The Gathered Leaves, Park Theatre
Thursday 16th July 2015
Celebrity casting is a time-honoured way of getting audiences to visit theatres. It is based on the liveness of the art form, on the desire to be in the same room as a famous person, breathing the same air, sharing their presence. This week, two plays, one in the West End and one Off-West End, enable us to get relatively close to Stephen Merchant — in the revival of Richard Bean’s The Mentalists — and to 1960s veteran Jane Asher in Andrew Keatley’s new play, The Gathered Leaves. Both these dramas also contain portraits of right-wing fanatics. An odd coincidence, or a sign of the times?
The patriarch, William Pennington, at the centre of the drama is a singularly unattractive character. A lifelong Tory, he has lost one brother in the second world war and now — the play is set at Easter 1997, just before the electoral triumph of New Labour — is a semi-retired high-court judge whose health is failing. He has distinctly olde worlde views about family and about how to behave. Despite his encroaching dementia, he is determined to rule over his brood, the upper-class Penningtons.
On the occasion of William’s 75th birthday, his family gathers to celebrate. There’s his wife Olivia (Asher), and their sons Giles and Samuel. Giles has a wife, Sophie, and two children, 22-year-old Simon and 19-year-old Emily. On this anniversay, for the first time in more than 17 years, Giles and Samuel’s sister, Alice (played by Asher’s real-life daughter Katie Scarfe) and her teen daughter Aurelia, are also expected. Years ago, Alice transgressed against William’s strict moral code by getting pregnant outside of marriage and, horror of horrors, with a black man. Although these views are archaic, William is pretty unrepentant and Giles’s wife Sophie, for one, feels free to endorse them, to the disgust of her son Simon, who is much more liberal. Thankfully, Simon’s sister Emily has no problem getting on with the mixed race Aurelia.
A further complication in a play full of unnecessary complications is that Giles’s older brother Samuel suffers from an autistic condition. This heightens the stress levels in the play and means that its revelations of the rage at the heart of family life always threaten to escalate into severe emotional trauma. And, boy, are there plenty of revelations during the evening. So here goes: this could have been a play about an old man who repents of his harsh ways, but it isn’t. This could have been a play about how an affair breaks up a marriage, but it isn’t. This could have also been a play about how another affair breaks up another marriage, but it isn’t. This could have been a play about how two brothers remain loyal because of a bond forged in their childhood, but it isn’t. This could have been a play about a patriarch imposing his will on his grandson, but it isn’t. This could have been a play about a daughter being reconciled to her father, but it isn’t.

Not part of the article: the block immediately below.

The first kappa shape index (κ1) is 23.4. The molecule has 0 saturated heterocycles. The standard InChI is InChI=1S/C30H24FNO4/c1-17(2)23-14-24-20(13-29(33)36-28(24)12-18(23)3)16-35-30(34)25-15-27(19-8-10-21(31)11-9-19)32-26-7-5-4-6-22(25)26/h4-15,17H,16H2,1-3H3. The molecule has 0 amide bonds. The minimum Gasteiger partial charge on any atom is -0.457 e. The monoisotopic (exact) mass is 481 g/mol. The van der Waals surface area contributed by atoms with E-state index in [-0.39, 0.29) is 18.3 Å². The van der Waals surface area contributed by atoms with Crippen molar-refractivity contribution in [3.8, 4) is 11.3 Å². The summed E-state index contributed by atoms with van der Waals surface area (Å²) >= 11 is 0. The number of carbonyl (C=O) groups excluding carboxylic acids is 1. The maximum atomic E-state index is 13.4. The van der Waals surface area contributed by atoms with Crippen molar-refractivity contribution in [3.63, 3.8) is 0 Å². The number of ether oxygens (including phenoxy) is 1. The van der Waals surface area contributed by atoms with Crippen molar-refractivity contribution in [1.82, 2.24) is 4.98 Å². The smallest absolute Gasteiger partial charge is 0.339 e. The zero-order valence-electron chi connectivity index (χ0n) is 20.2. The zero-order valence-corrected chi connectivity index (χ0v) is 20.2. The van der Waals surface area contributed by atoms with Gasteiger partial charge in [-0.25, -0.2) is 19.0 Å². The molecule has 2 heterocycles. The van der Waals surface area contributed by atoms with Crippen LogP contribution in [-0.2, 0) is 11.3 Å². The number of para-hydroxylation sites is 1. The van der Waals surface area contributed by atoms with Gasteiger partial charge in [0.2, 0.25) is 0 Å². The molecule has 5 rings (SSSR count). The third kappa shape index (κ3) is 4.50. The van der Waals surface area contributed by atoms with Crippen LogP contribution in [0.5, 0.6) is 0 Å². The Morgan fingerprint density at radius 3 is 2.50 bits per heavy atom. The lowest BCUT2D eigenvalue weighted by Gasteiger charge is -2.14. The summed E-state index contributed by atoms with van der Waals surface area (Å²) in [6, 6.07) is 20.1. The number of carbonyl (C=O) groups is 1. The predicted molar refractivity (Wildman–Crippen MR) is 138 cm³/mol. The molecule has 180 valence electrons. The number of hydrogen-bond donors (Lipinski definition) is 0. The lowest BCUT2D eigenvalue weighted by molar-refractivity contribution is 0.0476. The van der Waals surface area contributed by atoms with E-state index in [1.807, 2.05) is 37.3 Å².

Guess what, this play is about all of these things! It’s exhausting, and superficial because none of these promising situations is developed. So the experience of seeing this traditional family reunion drama is very odd. And very unsatisfying. Like Gary Owen’s Violence and Son, a far superior play, the story begins with a boy acting out his fantasies of Doctor Who. Then the young actors playing the boy and his brother are never seen again! It’s a very literal beginning to a very literal play. In fact its structure is much too pedestrian and several of the early scenes of exposition could easily have been cut. Then there’s a filmic sensibility to the writing that means that many scenes are broken off just when they start to get interesting. In the end, despite some very well observed tensions between different family members (especially good are the aggressive exchanges between siblings Simon and Emily), the story solicits our sympathy for William, but it never feels as if this sympathy has been thoroughly earned.
Defenders of the play will doubtless point out that it is a study of truth-telling — symbolised by Samuel, who like the similarly autistic hero of The Curious Incident of the Dog in the Night-Time simply cannot tell a lie — which contrasts with the family secrets that, in this genre, predictably come spilling out of the family mansion’s airing cupboard. But no one really learns anything from the moments, some rather good, of raw confrontation, and the genial air of forgiveness that hangs over the final scene feels anticlimactic in the extreme. And while it is nice to be reminded that in 1997 the Tory party was mired in sleaze, this alone is not enough to give the story a satisfying contemporary resonance.
Okay, Anthony Eden’s efficient production, designed by James Perkins, has some hilarious jokes and some quirky incidents, such as the second scene when William’s birthday cake arrives, having been made in the shape of the large country house in which the action takes place, or the rather more sentimental episode when Alice plays the piano, transporting her relatives back to the years of her youth. In general, the cast — which includes the excellent Alexander Hanson and Nick Sampson as the brothers Giles and Samuel, with Clive Francis as William and Tom Hanson (Alexander Hanson’s real-life son) as Simon — are able enough. But the play’s over-complicated range of incidents makes this a rather unsatisfactory evening, which never quite takes off.
© Aleks Sierz